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The European Hand Surgery Center
Main page / Diseases / Kienbock's disease

Kienbock's disease

What is Kienbock’s Disease

Avascular necrosis concerns one bone of the proximal carpal row – the lunate. Its appearing and development may result in discomfort (a slight pain) or in degradation of the functioning (stiffening) of the wrist as a result of destruction of the lunate and destabilisation of the entire carpal bone system and development of extensive degenerative changes.

What causes it?

It is connected with interruptions of blood supply to the bones, but the cause of the disease seems to involve multiple factors. These factors include traumas (e.g. repeated micro-traumas), disturbances of blood supply (arteries) and drainage (veins) to and from the bones. Development of Kienbock’s disease may also be influenced by other diseases


The most frequent symptom is wrist pain situated directly over the lunate bone. The pain increases when the hand is used.

How it is diagnosed?

The diagnosis of the Kienbock’s disease is based on collecting history of the disease and close examination of the hand. An x-ray of the hand and wrist is taken, but in the early stadium of the disease the changes may be invisible. The most reliable examination is the Magnetic Resonance Imaging (MRI) or Computer Tomography scanning.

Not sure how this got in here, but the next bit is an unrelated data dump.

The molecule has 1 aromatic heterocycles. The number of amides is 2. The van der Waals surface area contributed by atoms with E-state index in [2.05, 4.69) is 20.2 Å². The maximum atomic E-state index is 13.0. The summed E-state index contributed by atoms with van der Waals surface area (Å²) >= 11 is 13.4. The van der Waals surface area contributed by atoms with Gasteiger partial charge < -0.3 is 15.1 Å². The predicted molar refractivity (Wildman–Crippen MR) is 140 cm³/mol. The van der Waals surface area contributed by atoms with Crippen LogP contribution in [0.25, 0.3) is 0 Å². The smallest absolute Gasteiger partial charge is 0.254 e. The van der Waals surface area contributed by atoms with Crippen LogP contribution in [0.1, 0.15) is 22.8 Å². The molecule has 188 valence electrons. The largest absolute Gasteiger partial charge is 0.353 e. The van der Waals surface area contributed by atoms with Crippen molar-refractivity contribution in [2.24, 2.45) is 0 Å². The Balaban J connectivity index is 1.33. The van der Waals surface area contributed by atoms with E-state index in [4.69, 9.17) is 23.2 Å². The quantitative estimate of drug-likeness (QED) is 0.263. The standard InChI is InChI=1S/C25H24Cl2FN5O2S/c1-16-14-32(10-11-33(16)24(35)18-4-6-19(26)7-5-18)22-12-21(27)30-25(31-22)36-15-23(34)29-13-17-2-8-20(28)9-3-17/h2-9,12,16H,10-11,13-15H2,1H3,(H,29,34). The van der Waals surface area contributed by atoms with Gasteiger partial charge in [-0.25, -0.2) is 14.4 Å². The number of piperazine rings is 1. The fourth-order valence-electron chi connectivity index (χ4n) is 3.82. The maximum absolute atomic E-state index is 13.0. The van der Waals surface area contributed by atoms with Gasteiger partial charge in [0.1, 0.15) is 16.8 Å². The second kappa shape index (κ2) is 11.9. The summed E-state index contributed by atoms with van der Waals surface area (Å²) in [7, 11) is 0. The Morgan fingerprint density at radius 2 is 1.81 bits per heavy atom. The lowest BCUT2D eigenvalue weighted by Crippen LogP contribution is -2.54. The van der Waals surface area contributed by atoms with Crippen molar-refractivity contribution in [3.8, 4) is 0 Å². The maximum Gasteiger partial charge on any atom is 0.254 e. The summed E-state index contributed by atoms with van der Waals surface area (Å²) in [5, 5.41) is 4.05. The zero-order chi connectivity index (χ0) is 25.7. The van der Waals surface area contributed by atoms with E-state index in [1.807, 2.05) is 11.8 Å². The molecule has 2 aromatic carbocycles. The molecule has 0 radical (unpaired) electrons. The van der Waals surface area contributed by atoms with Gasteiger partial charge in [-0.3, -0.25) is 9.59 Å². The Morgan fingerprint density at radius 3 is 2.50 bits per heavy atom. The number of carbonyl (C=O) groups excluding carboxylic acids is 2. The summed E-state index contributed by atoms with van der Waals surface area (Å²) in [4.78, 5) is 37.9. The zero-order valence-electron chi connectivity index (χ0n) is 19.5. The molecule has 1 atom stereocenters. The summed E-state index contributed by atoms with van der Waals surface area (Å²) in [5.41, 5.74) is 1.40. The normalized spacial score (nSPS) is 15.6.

In the early stages of the disease the treatment may involve immobilisation of the wrist in an orthosis/plaster .

In case of more advanced changes, a surgical operation is necessary (revascularization, removal, grafting, shortening of various bones in the forearm or wrist, immobilization of the wrist).

Choice of the type of surgery depends on the stage of development of the disease. The type of chosen treatment should be thoroughly explained to the patient before it is started.

Follow-up after the surgery

The course and time of the advancement of the disease is unpredictable. The applied non-invasive treatment may not bring the expected results.

After the surgery, it may be necessary to immobilise the wrist in an orthosis/plaster for a few weeks.

The arm has to be kept in a sling. Rehabilitation should be started if recommended.

If you have any questions connected with your Kienbock’s Disease, please ask your hand surgeon or visit our website .

If you want to make an appointment with one of our specialist hand surgeons, fill in and send the form underneath.
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